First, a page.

Major media players to fight Pell case

The DPP wants 36 organisations and individuals found in contempt for prejudicing the Pell trial.
The DPP wants 36 organisations and individuals found in contempt for prejudicing the Pell trial.

Some of Australia's top media editors and journalists could face prison over allegations they breached suppression orders and prejudiced the sexual abuse trial of Cardinal George Pell.

The Director of Public Prosecutions has named 36 organisations and individuals in a motion before the Victorian Supreme Court, asking they be found guilty of contempt of court and imprisoned and/or fined.

The list includes Herald Sun editor Damon Johnston, The Age editor Alex Lavelle, Sydney radio shock-jock Ray Hadley and Today show host Deborah Knight.

Organisations are standing by their stories.

"Nine and the named employees deny the allegations but as the matter is now before the courts Nine will not comment further at this time," a spokeswoman said of the claims against the network, which now also owns Fairfax.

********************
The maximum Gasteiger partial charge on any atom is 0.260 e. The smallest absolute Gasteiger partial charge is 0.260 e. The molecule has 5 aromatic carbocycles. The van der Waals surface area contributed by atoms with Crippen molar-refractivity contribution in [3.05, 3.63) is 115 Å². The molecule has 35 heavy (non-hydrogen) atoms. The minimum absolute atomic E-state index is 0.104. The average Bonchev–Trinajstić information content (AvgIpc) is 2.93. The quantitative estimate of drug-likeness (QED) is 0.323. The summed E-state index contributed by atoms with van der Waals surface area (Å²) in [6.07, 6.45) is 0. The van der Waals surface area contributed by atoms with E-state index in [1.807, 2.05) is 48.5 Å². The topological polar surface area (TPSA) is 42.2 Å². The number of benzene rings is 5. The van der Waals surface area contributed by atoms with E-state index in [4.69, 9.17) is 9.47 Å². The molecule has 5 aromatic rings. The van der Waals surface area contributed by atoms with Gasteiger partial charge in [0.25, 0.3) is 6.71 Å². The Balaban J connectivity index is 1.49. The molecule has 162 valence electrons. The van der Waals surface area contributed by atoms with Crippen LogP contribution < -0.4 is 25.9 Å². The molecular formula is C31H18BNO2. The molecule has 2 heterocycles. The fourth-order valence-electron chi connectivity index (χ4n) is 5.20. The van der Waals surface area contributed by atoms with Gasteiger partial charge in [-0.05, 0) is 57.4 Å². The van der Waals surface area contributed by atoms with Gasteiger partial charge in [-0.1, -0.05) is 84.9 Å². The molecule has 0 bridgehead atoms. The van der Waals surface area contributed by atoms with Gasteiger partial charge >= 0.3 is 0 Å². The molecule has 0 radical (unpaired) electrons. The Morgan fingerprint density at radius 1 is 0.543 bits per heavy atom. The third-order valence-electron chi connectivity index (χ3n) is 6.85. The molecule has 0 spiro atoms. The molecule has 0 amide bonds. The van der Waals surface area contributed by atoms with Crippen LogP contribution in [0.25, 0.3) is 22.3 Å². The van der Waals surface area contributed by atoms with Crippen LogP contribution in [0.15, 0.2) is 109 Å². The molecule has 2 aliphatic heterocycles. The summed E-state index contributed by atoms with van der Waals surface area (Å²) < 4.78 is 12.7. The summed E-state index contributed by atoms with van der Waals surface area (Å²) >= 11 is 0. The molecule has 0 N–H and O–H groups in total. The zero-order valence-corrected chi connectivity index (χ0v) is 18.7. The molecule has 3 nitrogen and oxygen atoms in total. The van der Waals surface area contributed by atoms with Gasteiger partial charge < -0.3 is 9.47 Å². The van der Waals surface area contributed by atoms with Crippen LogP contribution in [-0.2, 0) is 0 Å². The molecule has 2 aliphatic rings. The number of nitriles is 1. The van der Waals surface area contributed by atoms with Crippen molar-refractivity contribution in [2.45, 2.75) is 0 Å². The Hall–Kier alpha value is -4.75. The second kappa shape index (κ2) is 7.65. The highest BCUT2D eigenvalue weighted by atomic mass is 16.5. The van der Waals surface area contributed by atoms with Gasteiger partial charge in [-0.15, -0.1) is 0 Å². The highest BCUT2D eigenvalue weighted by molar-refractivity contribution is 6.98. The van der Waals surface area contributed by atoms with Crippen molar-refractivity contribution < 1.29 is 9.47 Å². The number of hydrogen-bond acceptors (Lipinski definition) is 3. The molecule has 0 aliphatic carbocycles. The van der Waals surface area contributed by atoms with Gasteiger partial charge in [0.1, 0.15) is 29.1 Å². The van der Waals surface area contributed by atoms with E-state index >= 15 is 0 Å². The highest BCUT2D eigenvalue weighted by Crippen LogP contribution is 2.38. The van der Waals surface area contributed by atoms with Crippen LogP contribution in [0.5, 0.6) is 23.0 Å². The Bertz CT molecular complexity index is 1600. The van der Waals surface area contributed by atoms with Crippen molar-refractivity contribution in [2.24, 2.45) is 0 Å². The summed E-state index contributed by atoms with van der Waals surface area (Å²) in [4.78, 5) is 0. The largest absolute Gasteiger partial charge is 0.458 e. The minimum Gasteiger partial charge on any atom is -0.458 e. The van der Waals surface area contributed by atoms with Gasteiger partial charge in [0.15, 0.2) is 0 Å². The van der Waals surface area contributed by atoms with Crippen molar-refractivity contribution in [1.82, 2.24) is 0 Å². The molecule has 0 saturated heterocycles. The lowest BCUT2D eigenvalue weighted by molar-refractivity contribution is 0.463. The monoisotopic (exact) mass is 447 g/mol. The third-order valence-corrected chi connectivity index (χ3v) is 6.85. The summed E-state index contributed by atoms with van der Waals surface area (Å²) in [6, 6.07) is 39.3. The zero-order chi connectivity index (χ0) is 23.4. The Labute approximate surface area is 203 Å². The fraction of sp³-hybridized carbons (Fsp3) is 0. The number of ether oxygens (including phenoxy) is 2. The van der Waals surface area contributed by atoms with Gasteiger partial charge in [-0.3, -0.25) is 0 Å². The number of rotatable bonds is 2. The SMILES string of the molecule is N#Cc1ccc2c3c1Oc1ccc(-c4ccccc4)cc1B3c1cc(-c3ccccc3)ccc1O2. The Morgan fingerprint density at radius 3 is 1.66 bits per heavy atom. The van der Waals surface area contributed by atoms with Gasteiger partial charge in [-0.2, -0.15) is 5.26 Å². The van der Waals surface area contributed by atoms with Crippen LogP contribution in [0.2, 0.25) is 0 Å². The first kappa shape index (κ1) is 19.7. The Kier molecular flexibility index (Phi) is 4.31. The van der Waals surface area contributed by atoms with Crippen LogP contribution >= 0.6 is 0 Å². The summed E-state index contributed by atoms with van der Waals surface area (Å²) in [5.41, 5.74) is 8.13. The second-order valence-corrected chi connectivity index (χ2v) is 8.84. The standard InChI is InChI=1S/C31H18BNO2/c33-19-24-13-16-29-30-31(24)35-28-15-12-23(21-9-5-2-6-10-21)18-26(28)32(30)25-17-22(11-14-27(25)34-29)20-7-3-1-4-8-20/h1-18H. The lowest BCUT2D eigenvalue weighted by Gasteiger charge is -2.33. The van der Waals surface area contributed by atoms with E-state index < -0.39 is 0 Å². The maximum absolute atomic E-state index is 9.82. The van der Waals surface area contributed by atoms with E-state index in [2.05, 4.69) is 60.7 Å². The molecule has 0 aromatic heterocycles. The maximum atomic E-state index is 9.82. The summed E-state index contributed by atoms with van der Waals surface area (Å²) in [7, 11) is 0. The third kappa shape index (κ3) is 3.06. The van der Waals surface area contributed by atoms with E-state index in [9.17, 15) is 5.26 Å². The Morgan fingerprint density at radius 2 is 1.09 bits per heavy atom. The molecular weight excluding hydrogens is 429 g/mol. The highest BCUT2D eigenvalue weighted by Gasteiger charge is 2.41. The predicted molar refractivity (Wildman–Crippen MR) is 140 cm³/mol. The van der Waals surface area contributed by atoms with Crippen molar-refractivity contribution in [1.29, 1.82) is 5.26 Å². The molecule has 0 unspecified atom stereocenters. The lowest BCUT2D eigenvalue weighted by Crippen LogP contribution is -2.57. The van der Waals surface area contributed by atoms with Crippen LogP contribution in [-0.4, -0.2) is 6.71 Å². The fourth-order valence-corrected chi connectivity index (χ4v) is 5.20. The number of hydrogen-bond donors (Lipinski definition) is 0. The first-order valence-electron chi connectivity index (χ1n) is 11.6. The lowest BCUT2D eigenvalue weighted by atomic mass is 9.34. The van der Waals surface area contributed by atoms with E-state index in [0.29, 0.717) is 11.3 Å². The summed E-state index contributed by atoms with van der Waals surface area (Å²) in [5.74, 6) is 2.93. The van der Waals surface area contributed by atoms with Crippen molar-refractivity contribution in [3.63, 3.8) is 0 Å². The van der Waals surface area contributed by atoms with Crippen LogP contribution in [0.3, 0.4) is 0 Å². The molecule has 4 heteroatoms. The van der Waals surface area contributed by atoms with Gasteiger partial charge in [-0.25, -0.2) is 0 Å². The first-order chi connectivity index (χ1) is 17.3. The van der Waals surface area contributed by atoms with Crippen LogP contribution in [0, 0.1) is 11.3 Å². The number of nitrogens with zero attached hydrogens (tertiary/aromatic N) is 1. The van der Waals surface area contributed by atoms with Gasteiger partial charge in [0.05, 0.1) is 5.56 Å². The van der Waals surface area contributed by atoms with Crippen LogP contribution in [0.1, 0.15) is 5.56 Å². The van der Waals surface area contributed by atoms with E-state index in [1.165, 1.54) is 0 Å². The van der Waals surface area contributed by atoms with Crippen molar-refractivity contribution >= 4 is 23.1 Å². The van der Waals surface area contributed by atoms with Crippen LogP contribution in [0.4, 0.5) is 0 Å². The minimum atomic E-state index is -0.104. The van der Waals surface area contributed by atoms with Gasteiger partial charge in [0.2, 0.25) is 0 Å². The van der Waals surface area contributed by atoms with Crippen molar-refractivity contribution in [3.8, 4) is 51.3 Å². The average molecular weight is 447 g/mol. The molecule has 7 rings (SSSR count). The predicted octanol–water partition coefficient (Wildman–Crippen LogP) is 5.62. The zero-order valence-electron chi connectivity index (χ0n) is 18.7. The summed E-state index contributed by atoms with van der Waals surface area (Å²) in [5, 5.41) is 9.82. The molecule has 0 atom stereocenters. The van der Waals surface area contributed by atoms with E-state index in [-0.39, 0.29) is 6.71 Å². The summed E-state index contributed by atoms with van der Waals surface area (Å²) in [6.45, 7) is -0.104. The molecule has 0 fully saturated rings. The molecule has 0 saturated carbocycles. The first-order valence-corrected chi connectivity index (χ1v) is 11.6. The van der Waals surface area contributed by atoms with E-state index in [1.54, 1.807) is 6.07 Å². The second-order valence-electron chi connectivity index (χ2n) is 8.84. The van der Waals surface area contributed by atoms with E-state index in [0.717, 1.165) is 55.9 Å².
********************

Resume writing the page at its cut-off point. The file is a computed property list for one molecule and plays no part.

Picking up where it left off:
A News Corp spokeswoman said the publisher was aware of charges against a number of companies and journalists.

"We will vigorously defend all charges and resolutely stand by our editors and journalists," she said.

Pell was found guilty in December of orally raping a boy and molesting another when he was the newly installed Archbishop of Melbourne at St Patrick's Cathedral in 1996.

But the verdict was suppressed until February when prosecutors decided not to proceed with a second trial.

The DPP issued "show-cause" notices to multiple media outlets after some alluded to the verdict while the suppression was still in place, without actually naming Pell.

The suppression order was also breached overseas, though no foreign media are named in the motion.

County Court Judge Peter Kidd, who ordered the suppression, was furious at the breaches and left contempt charges to prosecutors.

On Tuesday documents revealed they had applied for guilty findings against the organisations, editors, journalists and presenters for breaching the suppression order, contempt of court, aiding and abetting overseas media, and for publications that "had the effect of scandalising the court".

They are seeking orders of imprisonment, fines as an additional or alternative penalty and convictions.

Supreme Court Justice John Dixon will hear the application on April 15.

Australian Associated Press